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Cheetah, the fastest land animal on earth, is heading toward extinction, according to researchers at the Zoological Society of London.
Their report found only about 7,000 cheetahs remaining in the wild, almost exclusively in sub-Saharan Africa.
“Our work suggests that, if nothing is done, we can expect to see a decline of 50 percent over the next three cheetah generations, or roughly in 15 years period,” lead author Sarah Durant told Bloomberg BNA Jan. 5. “These populations are highly vulnerable to extinction and could very well disappear in the next couple of decades without action now.”
The report, published late last month in the Proceedings of the National Academy of Sciences, found cheetahs are declining fast because of loss of habitat in Africa, where they are more often coming into contact with humans. Outside of sub-Saharan Africa, a small pocket of cheetahs still lives in Iran.
Severe declines of cheetah have been reported in western and central Africa. In Zimbabwe alone, cheetah populations declined by 85 percent between 1999 and 2015, the researchers found.
“It is possible that similar contractions in range may have happened in other countries, but while we lack specific percentage declines, we know cheetahs are rapidly disappearing in most countries in sub-Saharan Africa,” said Durant, a senior research scientist at the Zoological Society of London, who also is affiliated with the World Conservation Society.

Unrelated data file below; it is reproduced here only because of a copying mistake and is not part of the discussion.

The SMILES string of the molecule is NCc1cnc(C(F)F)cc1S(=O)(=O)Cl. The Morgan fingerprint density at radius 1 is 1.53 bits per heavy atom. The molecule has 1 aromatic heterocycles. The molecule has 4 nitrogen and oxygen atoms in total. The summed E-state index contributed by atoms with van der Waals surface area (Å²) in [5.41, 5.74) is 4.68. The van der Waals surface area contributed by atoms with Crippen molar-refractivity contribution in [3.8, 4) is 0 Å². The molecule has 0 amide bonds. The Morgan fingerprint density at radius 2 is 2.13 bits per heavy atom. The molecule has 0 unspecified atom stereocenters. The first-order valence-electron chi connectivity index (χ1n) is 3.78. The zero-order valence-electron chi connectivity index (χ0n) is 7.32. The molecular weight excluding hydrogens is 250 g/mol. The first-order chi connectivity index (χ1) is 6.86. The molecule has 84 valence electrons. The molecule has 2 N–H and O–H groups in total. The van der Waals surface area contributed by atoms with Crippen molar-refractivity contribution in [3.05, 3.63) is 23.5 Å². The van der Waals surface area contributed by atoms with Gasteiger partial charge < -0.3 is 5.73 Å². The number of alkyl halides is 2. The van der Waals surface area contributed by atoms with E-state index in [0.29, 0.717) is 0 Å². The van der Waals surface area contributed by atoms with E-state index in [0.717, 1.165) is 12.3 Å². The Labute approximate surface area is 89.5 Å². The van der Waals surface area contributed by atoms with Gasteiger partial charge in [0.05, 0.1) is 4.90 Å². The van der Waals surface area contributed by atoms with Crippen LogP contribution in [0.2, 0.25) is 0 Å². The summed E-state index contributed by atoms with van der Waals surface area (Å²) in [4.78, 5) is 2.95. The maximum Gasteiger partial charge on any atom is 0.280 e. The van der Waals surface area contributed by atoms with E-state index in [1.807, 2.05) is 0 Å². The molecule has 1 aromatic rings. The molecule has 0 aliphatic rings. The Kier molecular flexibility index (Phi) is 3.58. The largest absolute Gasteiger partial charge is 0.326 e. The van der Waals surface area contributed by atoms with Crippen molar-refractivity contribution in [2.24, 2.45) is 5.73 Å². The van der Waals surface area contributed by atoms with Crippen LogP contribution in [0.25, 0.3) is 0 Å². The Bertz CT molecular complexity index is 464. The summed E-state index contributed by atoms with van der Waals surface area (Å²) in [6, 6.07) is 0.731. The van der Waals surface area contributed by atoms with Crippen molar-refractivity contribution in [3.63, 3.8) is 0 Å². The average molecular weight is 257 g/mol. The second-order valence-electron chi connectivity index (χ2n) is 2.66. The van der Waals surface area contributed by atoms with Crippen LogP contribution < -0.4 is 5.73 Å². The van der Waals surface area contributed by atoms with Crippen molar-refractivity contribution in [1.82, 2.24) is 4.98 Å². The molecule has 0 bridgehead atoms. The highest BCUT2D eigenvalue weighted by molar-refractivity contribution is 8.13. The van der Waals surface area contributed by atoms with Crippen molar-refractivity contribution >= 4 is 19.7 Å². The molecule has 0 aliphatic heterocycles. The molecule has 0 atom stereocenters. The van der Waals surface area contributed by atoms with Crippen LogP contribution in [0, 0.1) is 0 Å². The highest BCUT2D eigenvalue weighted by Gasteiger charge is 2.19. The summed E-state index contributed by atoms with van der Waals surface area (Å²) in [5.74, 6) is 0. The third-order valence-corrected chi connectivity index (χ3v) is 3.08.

Two-thirds of cheetahs live outside game reserves and other protected areas where they face multiple threats including habitat loss and fragmentation, loss of prey, conflict with livestock and game keepers, according to ecological scientists at the Zoological Society of London, the World Conservation Society and Panthera, an organization exclusively devoted to conservation of wild cats.
In particular, cheetahs are increasingly coming into conflict with people nomadic pastoralists in sub-Saharan Africa.
“But even more serious, cheetahs are at risk from illegal trade as pets and poaching for their skins,” Durant said in an interview with Bloomberg BNA.
Although most sub-Saharan Africa countries have wildlife protection laws, enforcement is often lax, the report found, with governments often lacking the resources to stem poaching.
Cheetahs can accelerate to 60 mph (96.6 km/h) in three seconds, and can run in short bursts at up to 75 mph (120.7 km/h). They also are among the widest ranging of the cat family, and often traveling across areas larger than 386 square miles (1,000) kilometers a year to find prey and avoid larger cats and other predators, which can kill their cubs and steal their kills, Durant said.
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The study, "The global decline of cheetah Acinonyx jubatus and what it means for conservation," is available at http://www.pnas.org/content/early/2016/12/20/1611122114.full.pdf
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